Personalized Selection of Upfront Therapy in CLL - Episode 18

Initiating Frontline Therapy in CLL

Susan M. O’Brien, MD: The iwCLL guidelines, which are the international guidelines, as well as the NCCN guidelines, talk about when to initiate therapy for CLL. And to this day, the approach we take is still “watch and wait” in asymptomatic patients. And that’s because if we look back, in the ’80s, a number of large randomized trials showed no benefit in terms of overall survival for early intervention. Now, of course, those trials were done with chlorambucil, a very weak alkylating agent, and we have much more potent therapies at this time. But it would still be difficult to redo those studies, because if you take all comers with CLL, about 25% to 30% never need treatment. However, now with the prognostic factors, we can identify a high-risk group and potentially ask that question in a randomized trial with earlier intervention with some of our newer treatments that are much more effective than chlorambucil. And that’s actually being done in a trial by the Germans.

For frontline therapy of CLL, we have chemoimmunotherapy, and generally a couple of regimens can be used there—FCR, or fludarabine/cyclophosphamide/rituximab; BR, which is bendamustine and rituximab; and chlorambucil, which is often given now with obinutuzumab. So, all of them are chemotherapy with an anti-CD20 monoclonal antibody.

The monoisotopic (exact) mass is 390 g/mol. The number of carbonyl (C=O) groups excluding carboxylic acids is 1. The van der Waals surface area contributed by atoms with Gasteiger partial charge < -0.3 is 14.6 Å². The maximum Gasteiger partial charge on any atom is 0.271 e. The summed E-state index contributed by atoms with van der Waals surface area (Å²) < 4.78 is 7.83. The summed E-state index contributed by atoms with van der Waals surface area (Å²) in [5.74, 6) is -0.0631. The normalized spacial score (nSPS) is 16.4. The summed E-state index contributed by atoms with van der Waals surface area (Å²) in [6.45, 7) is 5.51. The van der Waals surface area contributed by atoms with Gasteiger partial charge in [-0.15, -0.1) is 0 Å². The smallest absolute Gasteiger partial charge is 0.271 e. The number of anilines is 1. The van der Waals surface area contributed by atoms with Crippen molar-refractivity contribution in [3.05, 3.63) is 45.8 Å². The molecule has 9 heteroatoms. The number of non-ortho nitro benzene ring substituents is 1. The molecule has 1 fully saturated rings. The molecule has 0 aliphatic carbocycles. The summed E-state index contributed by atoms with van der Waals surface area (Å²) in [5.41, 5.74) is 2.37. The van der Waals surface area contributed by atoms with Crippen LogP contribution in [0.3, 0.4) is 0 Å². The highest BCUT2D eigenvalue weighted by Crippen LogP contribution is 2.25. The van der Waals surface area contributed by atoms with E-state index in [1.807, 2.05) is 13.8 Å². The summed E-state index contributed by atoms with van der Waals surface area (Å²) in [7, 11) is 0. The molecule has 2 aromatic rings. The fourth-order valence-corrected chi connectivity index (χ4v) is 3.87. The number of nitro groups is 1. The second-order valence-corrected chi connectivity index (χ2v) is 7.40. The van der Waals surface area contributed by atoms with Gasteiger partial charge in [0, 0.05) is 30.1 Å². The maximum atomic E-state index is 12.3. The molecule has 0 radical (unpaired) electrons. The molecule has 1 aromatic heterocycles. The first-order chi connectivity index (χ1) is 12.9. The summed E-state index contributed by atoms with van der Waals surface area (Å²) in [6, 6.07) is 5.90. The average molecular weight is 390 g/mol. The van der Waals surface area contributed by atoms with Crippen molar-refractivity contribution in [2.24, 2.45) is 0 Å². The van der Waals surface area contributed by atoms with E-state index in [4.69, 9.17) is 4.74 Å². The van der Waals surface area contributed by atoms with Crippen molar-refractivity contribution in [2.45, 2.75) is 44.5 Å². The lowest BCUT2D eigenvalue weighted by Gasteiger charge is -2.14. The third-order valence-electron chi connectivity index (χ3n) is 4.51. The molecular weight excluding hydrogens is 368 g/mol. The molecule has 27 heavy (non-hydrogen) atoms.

We also have ibrutinib, however, which has been approved for the frontline treatment of CLL. So, the question becomes, in whom would I choose chemotherapy versus ibrutinib? That depends a little bit on age and fitness, as well as mutation status. So, what I mean by that is, I think ibrutinib is much better tolerated than generally all of the chemotherapy. It’s also much more effective than chlorambucil because that’s the one where we have a head-to-head randomized trial showing a much better outcome in both progression-free and overall survival with ibrutinib. What we’re still waiting for is the randomized trials versus BR and FCR.

So, how would I choose if my patient is unfit, older, or a combination of both? I’m generally going to use ibrutinib. If my patient is fit, now I want to know the mutation status. And the reason for that is, there are now 3 publications in the past 2 years—1 from the Germans, 1 from the Italians, and 1 from MD Anderson—clearly showing what appears to be a plateau on the progression-free survival curve. The MD Anderson data have the longest follow-up of 10 to 16 years, and that plateau is about 60%, but it is restricted to the mutated patients. So, there may actually be a cure fraction with FCR in the mutated patient.

So, generally, I don’t use BR because I’m going to use FCR in my fit, mutated patients, or if they’re fit and unmutated, I’m going to go with ibrutinib—although, again, we’re still lacking that head-to-head comparison with chemotherapy in that fit group.